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When Alison Jackson last rode for TIBCO-Silicon Valley Bank in 2019 she was a relatively green pro, but three years later she returns to the squad as an experienced WorldTour racer.
Jackson joined the team, which is now called EF Education-TIBCO-SVB, for the first time in 2018, having spent two seasons with the Twenty16 p/b Sho-Air squad and a year with the Italian Bepink-Cogeas team.
Despite three years of pro racing, she still had a lot to learn, and taking the step into the WorldTour with Sunweb in 2020 was an opportunity to do that. She has since spent another two years with Liv Racing and she’s looking forward to bringing that back to EF Education.
“It’s been really good for me to be on European-based teams,” Jackson told VeloNews in a recent video call. “They have a way of doing things and are so rooted in tradition and being in Europe for so long. Seeing how they run and how they talk about races, I learned a ton. I really hope to bring a lot of that experience and knowledge back over to TIBCO.
“I needed to go on these big teams, where I was the person that needed to learn a lot from a lot of these other girls who had more experience than me. And now, to be able to bring that back to the team, I think it’s going be super valuable to the team and to the younger riders and to some of the North American riders.”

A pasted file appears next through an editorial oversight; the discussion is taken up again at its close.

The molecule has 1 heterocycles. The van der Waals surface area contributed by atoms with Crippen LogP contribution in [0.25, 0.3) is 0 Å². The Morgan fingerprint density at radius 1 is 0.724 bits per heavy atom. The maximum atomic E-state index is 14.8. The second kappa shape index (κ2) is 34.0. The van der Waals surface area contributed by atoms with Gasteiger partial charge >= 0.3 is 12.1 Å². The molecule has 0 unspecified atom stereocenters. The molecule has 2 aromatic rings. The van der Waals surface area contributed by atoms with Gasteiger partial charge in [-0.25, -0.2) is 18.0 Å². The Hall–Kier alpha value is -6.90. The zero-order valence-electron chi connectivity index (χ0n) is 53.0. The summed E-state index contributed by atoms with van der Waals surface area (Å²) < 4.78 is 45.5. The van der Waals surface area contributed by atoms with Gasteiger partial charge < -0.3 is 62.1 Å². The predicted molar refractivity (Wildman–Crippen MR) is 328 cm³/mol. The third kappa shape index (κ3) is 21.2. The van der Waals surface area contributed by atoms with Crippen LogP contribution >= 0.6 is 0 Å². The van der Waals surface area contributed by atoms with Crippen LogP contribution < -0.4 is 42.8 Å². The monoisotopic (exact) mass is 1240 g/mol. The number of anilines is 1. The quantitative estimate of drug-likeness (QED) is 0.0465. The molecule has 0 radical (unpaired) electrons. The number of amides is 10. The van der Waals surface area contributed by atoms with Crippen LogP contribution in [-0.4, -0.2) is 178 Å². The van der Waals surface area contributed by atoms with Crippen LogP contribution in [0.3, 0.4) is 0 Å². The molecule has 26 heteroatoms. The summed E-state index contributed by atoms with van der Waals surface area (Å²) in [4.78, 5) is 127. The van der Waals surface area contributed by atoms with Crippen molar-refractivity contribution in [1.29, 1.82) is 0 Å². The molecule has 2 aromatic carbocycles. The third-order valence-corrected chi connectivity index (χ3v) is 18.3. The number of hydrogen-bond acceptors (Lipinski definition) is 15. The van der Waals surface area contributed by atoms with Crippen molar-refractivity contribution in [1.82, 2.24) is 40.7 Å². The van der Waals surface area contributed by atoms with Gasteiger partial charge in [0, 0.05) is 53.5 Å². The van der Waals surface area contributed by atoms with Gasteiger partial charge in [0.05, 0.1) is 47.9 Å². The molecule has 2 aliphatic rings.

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Jackson isn’t the only one that has changed over the past three seasons — the team has also gone under a massive transformation. Across its 16 years of existence, the squad — which is run by Linda Jackson — has largely run on a shoestring budget with promising riders getting their start in pro racing before moving onto bigger teams with heftier budgets.
Things began to change last year with sponsors investing more money into the team to help it join the WorldTour. It has allowed the team to start bringing back past stars such as Jackson as well as retaining some of its newer stars like Veronica Ewers.
So, not only does Jackson have more to offer the team than she did three years ago, it has more to give her in return and she believes that the team can continue to grow.
“When I left the program, it was lacking resources and some of the top-level teammates that I needed in order for me to be successful, too. Coming back all of those gaps have been filled in,” she said. “Ever since I left I always kept watching the team because I love Linda Jackson and her ambition for women in sport and how passionate she is about it. Also, with the team being American-based, it is a little bit more like home.
“An American team in a Eurocentric sport is a bit of an underdog and so just watching how they have attracted great riders and then put together a great program is really great. Watching it grow and grow and then having conversations of the ambition that they have really to be a top-five team, it’s exciting to get to be a part of it in the early stages and really help it build to that goal.”
Taking on the classics